Mr. Leone, who is a junior at the University of Pennsylvania and was visiting home before the new school year, had worked as a coach with middle school students as part of the Sachem East Touchdown Club and knew the coaches on the team. He said he was not sure if the log drill had been used in previous training sessions.
“I think that image deeply affected the coaches that were there,’’ Mr. Leone said, referring to Mr. Mileto’s injuries. “I just hope they never have to see anything like this again. I keep seeing his face pop into my head.”
Stephanie Caleb, a senior at Sachem East, said that everyone at the school was devastated by the loss. Her boyfriend, who is on the football team, was close with Mr. Mileto. She said that the intense media attention on his death made it difficult to grieve in peace.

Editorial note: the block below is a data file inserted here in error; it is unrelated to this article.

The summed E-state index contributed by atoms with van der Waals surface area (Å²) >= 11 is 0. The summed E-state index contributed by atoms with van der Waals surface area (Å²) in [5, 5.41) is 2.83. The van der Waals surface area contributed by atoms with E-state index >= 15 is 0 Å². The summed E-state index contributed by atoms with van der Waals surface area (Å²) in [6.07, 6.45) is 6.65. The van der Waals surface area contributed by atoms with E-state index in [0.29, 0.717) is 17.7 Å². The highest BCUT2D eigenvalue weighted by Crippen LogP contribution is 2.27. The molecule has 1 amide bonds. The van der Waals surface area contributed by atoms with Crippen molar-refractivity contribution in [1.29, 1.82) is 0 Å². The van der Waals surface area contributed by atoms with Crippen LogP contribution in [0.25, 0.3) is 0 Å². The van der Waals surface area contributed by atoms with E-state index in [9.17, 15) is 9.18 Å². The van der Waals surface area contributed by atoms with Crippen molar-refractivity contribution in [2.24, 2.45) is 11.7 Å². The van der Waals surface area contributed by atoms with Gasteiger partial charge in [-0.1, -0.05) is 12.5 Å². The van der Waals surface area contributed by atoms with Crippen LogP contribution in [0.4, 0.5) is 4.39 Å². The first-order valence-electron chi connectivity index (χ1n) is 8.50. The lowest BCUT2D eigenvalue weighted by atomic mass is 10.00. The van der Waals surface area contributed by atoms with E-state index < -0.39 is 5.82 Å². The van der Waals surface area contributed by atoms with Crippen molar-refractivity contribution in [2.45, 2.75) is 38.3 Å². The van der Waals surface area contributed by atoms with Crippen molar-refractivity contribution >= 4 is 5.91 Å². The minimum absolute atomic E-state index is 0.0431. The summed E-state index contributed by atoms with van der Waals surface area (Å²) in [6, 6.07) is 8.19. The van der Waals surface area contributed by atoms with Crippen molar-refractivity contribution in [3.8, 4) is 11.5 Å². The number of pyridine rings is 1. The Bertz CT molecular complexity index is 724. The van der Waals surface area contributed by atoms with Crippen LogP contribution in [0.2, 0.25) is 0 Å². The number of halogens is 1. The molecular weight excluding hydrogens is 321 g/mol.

There was deep anger at the news media, Ms. Caleb said, ‘‘and the news reporters invading everybody’s privacy. It’s not completely wrong to ask for information, but showing up and filming everybody outside the funeral, that’s not right.”
Mr. Mileto’s official obituary pulls at the heartstrings: “To Josh his community was a part of his family and the feeling was mutual,” it read. He loved his friends, sports, music and “The Fresh Prince of Bel Air.’’ He kissed his mother daily, the obituary noted.
“We are absolutely beyond devastated,” wrote his mother, Sayyida Mileto, in a Facebook post. “We are in no way able to respond or speak to anyone at this point.”
Many of his classmates, as teenagers do, expressed their grief on Facebook and Instagram. They posted photo montages with long tributes; they changed their user profiles to include crying emojis and praying hands; they shared photos of him in his football jersey, No. 5, ready to play.
Because of an editing error an earlier version of this article provided the incorrect day for Joshua Mileto’s wake. His wake was Monday, not Tuesday. The error was repeated in a caption in one of the photographs.